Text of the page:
- Revisiting Lombroso
- Biology and Crime
- Parenting and Crime
- The Psychology of Criminal Conduct
- Risk Factors and Crime
- Social Learning and Crime
- Hirschi’s Criminology
- General Strain and Urban Youth Violence
- Social Support and Crime
- Life-Course-Persistent Offenders
- Change in Offending across the Life Course
- Two Approaches to Developmental/Life-Course Theorizing
- Peer Networks and Crime
- Contemporary Gang Ethnographies
- Girls, Friends, and Delinquency
- Gender and Theories of Delinquency
- Neighborhood Ties, Control, and Crime
- Community, Inequality, and Crime
- Street Culture and Crime
- The Code of the Suburb and Drug Dealing
- Social Institutions and Crime
- The Market Economy and Crime
- Immigration and Crime
- Choosing Street Crime
- Choosing White-Collar Crime
- Emotions, Choice, and Crime
- Routine Activity Theory
- The Theory of Target Search
- Crime Places and Place Management
- Multilevel Criminal Opportunity
- Coercion and Crime
- Green Criminology
- Perceptual Deterrence Theory
- The Effects of Imprisonment
- Coercive Mobility
Abstract and Keywords
“Opportunity makes the thief” is a saying that emphasizes one thing: crime requires not only the presence of a willing offender but also an opportunity. Based on this notion, even the most motivated offender cannot commit a crime unless he sees an opportunity to do so. The concept of opportunity is therefore important in explaining why crime incidents occur across persons and their property. Routine activity theory, proposed by Lawrence E. Cohen and Marcus Felson, offers an account of how opportunities for crime arise through the day-to-day activities carried out by individuals to meet their needs. Individuals have different routines of life—traveling to and from work, going to school or attending religious functions, shopping, recreating, communicating via various electronic technologies, etc.—and these variations determine the likelihood of when and where a crime will be committed and who or what is the victim. This article examines theoretical and methodological issues relevant to testing routine activity theory and reviews major empirical findings from the extant literature.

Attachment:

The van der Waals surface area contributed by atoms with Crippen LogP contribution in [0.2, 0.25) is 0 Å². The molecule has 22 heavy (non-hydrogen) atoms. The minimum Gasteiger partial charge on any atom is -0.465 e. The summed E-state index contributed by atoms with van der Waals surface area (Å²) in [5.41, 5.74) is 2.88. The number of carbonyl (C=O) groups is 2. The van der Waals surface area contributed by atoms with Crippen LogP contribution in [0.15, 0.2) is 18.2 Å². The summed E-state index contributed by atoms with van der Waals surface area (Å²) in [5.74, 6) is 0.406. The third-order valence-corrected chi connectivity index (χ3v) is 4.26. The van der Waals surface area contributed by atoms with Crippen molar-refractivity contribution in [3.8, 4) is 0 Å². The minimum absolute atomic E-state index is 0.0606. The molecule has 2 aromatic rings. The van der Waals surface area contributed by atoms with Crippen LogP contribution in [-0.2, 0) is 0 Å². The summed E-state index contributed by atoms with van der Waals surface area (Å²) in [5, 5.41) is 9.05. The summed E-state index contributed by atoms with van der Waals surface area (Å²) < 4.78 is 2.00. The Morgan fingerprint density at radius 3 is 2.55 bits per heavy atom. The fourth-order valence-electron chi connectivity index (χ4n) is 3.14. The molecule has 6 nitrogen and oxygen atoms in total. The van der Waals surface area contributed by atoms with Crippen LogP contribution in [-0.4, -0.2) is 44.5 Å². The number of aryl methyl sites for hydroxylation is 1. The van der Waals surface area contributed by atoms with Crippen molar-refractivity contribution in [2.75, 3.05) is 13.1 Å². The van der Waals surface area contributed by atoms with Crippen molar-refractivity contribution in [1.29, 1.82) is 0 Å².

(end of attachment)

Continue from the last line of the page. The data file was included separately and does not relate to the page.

Arelys Madero-Hernandez is a doctoral student in Criminal Justice at the University of Cincinnati.
Bonnie S. Fisher is Professor of Criminal Justice and a Fellow of the Graduate School at the University of Cincinnati. Professor Fisher is also a member of the National Academy of Sciences’ Panel on Measuring Rape and Sexual Assault. Her research interests include the sexual victimization of college women and crime prevention on college campuses. Her work has been funded by the National Institute of Justice, the Bureau of Justice Statistics, and the Bureau of Justice Assistance, and published in multiple scientific journals. Her 2010 book (with Leah E. Daigle and Francis T. Cullen) Unsafe in the Ivory Tower: The Sexual Victimization of College Women was the recipient of the 2011 Outstanding Book Award from the Academy of Criminal Justice Sciences.
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